“For songwriting,” he begins. “I like to split it into two sections really. Lou Reed is a lyrical master in my opinion and I take a lot of inspiration from him when I’m writing. He can write a catchy three chord hook too, and I like that simplicity set against his rich lyrics. David Bowie is a massive influence on me for the whole package of interesting lyrics and good songwriting. He manages to package up quite weighty subjects into a catchy, well-crafted song. He almost tarts them up to the point that people miss the deeper meaning. That is definitely something I aspire to as a songwriter. That layered approach to the whole process and the idea that songs have hidden depths. The trick for me personally is not to try to copy these influences. I am very good at mimicking these songwriters and I have to be careful not to enter into the realm of pastiche. One songwriter that usually makes my list is Adam Green. If you haven’t listened to his stuff you should definitely check it out. He manages to embody that sort of Lou Reed approach to modern songwriting.”
It’s an eclectic mix that will make sense to anyone who has had the pleasure of seeing Rob perform. So with the big influences out of the way it seemed only right we found out what was currently tickling his earballs. “Obviously I’ve spent a lot of last year enjoying the latest Bowie outing ‘The Next Day’, but recently I’ve been listening to The Arctic Monkeys and Arcade Fire. A bit of Tom Petty too for a guilty pleasure.”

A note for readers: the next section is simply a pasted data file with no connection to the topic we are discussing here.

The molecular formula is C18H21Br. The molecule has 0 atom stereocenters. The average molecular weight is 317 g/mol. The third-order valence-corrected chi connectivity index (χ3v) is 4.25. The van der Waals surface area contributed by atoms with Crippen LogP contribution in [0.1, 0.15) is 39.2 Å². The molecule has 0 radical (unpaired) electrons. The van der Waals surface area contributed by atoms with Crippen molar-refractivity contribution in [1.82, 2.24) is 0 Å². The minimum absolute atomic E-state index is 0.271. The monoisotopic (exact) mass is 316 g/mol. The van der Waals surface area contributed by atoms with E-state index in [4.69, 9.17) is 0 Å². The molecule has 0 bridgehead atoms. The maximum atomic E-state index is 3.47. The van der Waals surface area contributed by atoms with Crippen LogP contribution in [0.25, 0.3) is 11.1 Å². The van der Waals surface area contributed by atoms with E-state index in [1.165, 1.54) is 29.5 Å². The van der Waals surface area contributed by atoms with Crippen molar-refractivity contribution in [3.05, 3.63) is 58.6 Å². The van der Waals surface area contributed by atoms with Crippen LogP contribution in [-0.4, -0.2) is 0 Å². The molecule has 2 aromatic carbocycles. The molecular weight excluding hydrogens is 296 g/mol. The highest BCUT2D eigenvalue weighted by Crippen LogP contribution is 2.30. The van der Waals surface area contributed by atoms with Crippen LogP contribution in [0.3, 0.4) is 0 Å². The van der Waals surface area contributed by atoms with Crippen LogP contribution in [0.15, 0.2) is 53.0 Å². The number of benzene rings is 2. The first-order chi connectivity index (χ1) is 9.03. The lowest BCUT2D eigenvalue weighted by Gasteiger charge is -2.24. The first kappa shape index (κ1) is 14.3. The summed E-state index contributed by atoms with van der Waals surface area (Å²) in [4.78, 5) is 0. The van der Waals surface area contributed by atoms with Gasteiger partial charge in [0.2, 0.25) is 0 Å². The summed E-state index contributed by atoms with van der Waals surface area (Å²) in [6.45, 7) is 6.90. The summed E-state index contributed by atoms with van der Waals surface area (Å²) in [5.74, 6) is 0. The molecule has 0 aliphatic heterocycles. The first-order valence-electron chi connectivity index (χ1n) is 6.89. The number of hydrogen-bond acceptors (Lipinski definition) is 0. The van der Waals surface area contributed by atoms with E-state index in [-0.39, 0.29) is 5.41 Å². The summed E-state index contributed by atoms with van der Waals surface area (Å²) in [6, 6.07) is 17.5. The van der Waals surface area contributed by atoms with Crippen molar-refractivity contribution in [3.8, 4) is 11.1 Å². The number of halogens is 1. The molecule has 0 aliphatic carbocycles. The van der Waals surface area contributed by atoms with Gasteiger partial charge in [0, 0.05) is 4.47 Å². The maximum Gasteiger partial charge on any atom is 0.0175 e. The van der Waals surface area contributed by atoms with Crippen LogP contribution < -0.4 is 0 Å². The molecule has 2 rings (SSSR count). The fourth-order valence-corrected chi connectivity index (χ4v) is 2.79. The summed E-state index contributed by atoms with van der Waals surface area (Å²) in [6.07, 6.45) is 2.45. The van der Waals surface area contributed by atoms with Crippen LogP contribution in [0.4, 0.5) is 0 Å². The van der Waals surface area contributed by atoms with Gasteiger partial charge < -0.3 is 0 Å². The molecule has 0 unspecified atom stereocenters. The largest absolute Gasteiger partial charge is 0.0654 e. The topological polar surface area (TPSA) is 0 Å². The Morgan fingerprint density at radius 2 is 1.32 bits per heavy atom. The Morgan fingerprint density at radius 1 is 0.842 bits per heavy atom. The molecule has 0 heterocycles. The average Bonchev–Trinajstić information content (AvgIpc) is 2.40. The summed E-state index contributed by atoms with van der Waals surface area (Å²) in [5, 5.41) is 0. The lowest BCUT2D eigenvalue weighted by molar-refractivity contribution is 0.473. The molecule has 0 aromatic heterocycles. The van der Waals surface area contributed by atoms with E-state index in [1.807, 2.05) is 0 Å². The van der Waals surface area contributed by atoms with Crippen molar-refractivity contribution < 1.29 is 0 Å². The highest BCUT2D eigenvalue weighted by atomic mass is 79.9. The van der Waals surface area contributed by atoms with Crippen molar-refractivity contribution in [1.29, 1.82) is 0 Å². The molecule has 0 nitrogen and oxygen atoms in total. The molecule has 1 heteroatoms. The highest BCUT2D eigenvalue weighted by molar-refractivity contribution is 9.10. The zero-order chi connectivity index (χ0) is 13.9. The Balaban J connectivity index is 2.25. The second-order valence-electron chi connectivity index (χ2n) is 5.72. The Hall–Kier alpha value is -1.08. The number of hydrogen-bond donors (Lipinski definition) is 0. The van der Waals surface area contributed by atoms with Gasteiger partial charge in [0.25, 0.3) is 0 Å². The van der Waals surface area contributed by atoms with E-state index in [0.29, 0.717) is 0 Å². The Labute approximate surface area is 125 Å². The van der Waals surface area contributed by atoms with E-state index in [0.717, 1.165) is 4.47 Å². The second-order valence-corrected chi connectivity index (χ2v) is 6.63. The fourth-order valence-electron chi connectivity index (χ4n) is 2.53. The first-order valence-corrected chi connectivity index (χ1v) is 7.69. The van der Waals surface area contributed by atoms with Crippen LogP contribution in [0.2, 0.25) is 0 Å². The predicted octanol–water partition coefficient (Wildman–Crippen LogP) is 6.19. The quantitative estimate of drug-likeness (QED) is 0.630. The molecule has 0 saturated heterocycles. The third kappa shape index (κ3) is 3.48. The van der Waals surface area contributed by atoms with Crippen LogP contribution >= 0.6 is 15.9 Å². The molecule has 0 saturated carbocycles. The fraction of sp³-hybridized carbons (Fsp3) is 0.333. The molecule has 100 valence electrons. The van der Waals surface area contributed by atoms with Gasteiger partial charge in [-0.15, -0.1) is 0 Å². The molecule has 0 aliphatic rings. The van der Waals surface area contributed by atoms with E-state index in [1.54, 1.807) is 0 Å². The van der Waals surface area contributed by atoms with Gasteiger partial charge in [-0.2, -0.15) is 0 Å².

And with that we bade farewell to the ghost walk leading, guitar slinging, finger breaking (almost losing), song-singing, Bowie-lovin’, interview-giving, troubadour from the land of the wonky spire, wishing him a much less painful 2014.
It’s looking good so far, and you can catch him playing his first York gig at The Basement Bar in support of Richard Tyrone Jones on May 8. For more information and videos of the man in action check out the Rob Pilmore Music Facebook Page here: https://www.facebook.com/Robpilmoremusic